Attempted kidnapping case heads to Grand Jury

John B. Arnold, Jr.
SDN Editor

A Grand Jury will now hear the case of a Starkville man facing two counts of attempted kidnapping after trying to check out a student from a local school without the parent’s permission.

The preliminary hearing for 45-year-old John B. Arnold, Jr. was held in Starkville Municipal Court on Tuesday, with four witnesses called to the stand.

Judge Marty Haug presided over the hearing and after the witness testimony, found probable cause to send the case on to grand jury.


During the testimony, the mother of the child, who is a former girlfriend of Arnold’s, claimed she filed the attempted kidnapping charges after hearing Arnold had gone to both Starkville Academy and Sudduth Elementary School on Feb. 16 to try and check out her son.

The former girlfriend, who the Starkville Daily News has chosen not to name, claimed she knew Arnold for roughly 12 years. She said they had a brief romantic relationship before an amicable break up.

She claimed the last time she spoke to Arnold, though, his behavior had become erratic and he “seemed paranoid.”

Starkville Police Detective John Michael Lay said on Feb. 16, Arnold initially went to Starkville Academy and asked school officials if there would be a school play that day, but was informed the child was not a student at the school.

The child’s mother was then informed of Arnold’s attempt by school officials, which she recounted to the court, saying “It scared me.”

Lay then claims Arnold left the office to go back to his truck, but then started to walk around the campus at Starkville Academy before being asked to leave.

The investigator continued, saying Arnold went to Sudduth Elementary School, where he approached the school computer used specifically for visitors to check students out or check in late students.

The school’s security officer also claimed Arnold first attempted to use the computer, left the office briefly, then came back and asked for assistance, claiming to be the child’s uncle.

School officials informed Arnold he could not check the child out because he was not mentioned in the necessary paperwork. The child’s mother had also notified the school after being told about Arnold visiting Starkville Academy, and school officials at Sudduth refused him access to the child.

The school’s security officer said Arnold was escorted out by two school officers and “did not give any problems.”

Lay echoed the school’s safety protocols, claiming the procedures in place thwarted a potential kidnapping.

“Those preventative measures did their job to protect that child,” Lay said from the witness stand.

When cross-examined by Arnold’s attorney Charles Yoste about why the attempted kidnapping charges were brought against Arnold, Lay also mentioned Arnold had called a work associate and asked “odd” questions about her juvenile brother.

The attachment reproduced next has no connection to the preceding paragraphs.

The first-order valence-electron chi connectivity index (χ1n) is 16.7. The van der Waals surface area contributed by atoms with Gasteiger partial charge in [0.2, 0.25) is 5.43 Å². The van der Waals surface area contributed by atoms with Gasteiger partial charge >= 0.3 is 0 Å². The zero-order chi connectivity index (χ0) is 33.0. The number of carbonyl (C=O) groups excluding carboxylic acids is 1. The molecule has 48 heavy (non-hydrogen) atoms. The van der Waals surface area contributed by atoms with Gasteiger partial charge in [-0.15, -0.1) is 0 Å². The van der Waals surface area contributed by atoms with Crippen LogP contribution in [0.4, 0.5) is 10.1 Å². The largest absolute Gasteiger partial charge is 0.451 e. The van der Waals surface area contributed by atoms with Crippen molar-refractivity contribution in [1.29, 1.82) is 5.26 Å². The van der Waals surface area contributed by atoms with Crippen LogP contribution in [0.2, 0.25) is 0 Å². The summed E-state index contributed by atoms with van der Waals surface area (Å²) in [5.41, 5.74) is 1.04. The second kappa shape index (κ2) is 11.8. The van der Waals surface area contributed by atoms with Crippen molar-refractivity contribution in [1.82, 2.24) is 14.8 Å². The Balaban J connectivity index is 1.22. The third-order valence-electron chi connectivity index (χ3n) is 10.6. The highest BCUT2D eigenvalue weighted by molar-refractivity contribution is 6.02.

Lay then claims Arnold told the work associate he was going to pick his former girlfriend’s child up from school.

During the cross examination of the investigator, Yoste argued that Arnold could have just been visiting to “see the child,” and not check the child out.

However, Lay claimed deceit concerning Arnold’s actions, saying it was not one individual incident, but “the totality of the circumstances,” that led to the charges.

Lay elaborated, saying Arnold attempted to mislead school officials at Starkville Academy when inquiring about a school play and telling officials at Sudduth and Starkville Academy that he was the child’s uncle.

After being turned away from Sudduth Elementary, witnesses claim Arnold went to the home of his former girlfriend’s parents, where he briefly spoke with her stepfather before Oktibbeha County deputies responded and Arnold left the property.

The witness said Arnold had come to his former girlfriend’s parent’s home to tell them about a home on South Montgomery that he believed she would be interested in buying.

At the time, the former girlfriend’s stepfather claims he was only aware of Arnold’s attempt to check the child out at Starkville Academy, to which he claims he told Arnold to “not do that again.”

He then claimed Arnold left without issue after deputies responded to the home.


Apart from the attempted kidnapping charges, Arnold also faces numerous other charges after the initial incident that led to the attempted kidnapping charges.

While being charged with the second count of attempted kidnapping, Arnold was also charged with two counts of contempt, which came after Arnold allegedly removed his court-mandated electronic ankle monitor on Feb. 23.

This resulted in a large police manhunt and Arnold was apprehended the same day by Oktibbeha County deputies on Greenfield Street near Sudduth Elementary.

A municipal judge then revoked Arnold’s bond, but he would then bring about other charges in the following days.

On the afternoon of Feb. 27, Arnold is accused of attempting to escape while in the Oktibbeha County Jail’s exercise yard. He then assaulted the corrections officer who tried to subdue him.

Later that evening, Arnold tried to escape through a vent in his cell’s roof while being held in isolated confinement. He was later transferred to the high risk section of the Lowndes County Adult Detention Center.

Arnold was then formally charged with attempting to escape and simple assault on an officer, which brings his total bond amount to $30 million.

However, the bond on the attempting kidnapping charges has been revoked.